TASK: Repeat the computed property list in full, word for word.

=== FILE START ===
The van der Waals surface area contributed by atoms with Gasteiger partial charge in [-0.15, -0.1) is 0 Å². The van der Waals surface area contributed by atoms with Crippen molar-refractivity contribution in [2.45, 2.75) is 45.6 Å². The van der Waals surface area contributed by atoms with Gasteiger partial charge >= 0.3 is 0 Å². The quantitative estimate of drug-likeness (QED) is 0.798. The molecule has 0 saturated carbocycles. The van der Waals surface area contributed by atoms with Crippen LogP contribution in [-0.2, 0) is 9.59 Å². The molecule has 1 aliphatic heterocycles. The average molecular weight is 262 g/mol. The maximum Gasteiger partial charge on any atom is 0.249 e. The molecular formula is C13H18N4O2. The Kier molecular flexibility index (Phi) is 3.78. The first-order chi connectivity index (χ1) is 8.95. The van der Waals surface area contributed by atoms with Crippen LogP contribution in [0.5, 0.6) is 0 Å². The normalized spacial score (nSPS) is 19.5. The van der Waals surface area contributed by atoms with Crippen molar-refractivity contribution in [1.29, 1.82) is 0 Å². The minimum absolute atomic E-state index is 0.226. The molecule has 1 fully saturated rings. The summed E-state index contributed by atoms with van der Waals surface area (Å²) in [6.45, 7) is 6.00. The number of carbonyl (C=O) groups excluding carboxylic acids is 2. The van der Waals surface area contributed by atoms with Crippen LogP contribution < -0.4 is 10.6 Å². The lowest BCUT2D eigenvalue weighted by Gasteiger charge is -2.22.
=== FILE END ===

The van der Waals surface area contributed by atoms with Gasteiger partial charge in [-0.15, -0.1) is 0 Å². The van der Waals surface area contributed by atoms with Crippen molar-refractivity contribution in [2.45, 2.75) is 45.6 Å². The van der Waals surface area contributed by atoms with Gasteiger partial charge >= 0.3 is 0 Å². The quantitative estimate of drug-likeness (QED) is 0.798. The molecule has 0 saturated carbocycles. The van der Waals surface area contributed by atoms with Crippen LogP contribution in [-0.2, 0) is 9.59 Å². The molecule has 1 aliphatic heterocycles. The average molecular weight is 262 g/mol. The maximum Gasteiger partial charge on any atom is 0.249 e. The molecular formula is C13H18N4O2. The Kier molecular flexibility index (Phi) is 3.78. The first-order chi connectivity index (χ1) is 8.95. The van der Waals surface area contributed by atoms with Crippen LogP contribution in [0.5, 0.6) is 0 Å². The normalized spacial score (nSPS) is 19.5. The van der Waals surface area contributed by atoms with Crippen molar-refractivity contribution in [1.29, 1.82) is 0 Å². The minimum absolute atomic E-state index is 0.226. The molecule has 1 fully saturated rings. The summed E-state index contributed by atoms with van der Waals surface area (Å²) in [6.45, 7) is 6.00. The number of carbonyl (C=O) groups excluding carboxylic acids is 2. The van der Waals surface area contributed by atoms with Crippen LogP contribution < -0.4 is 10.6 Å². The lowest BCUT2D eigenvalue weighted by Gasteiger charge is -2.22.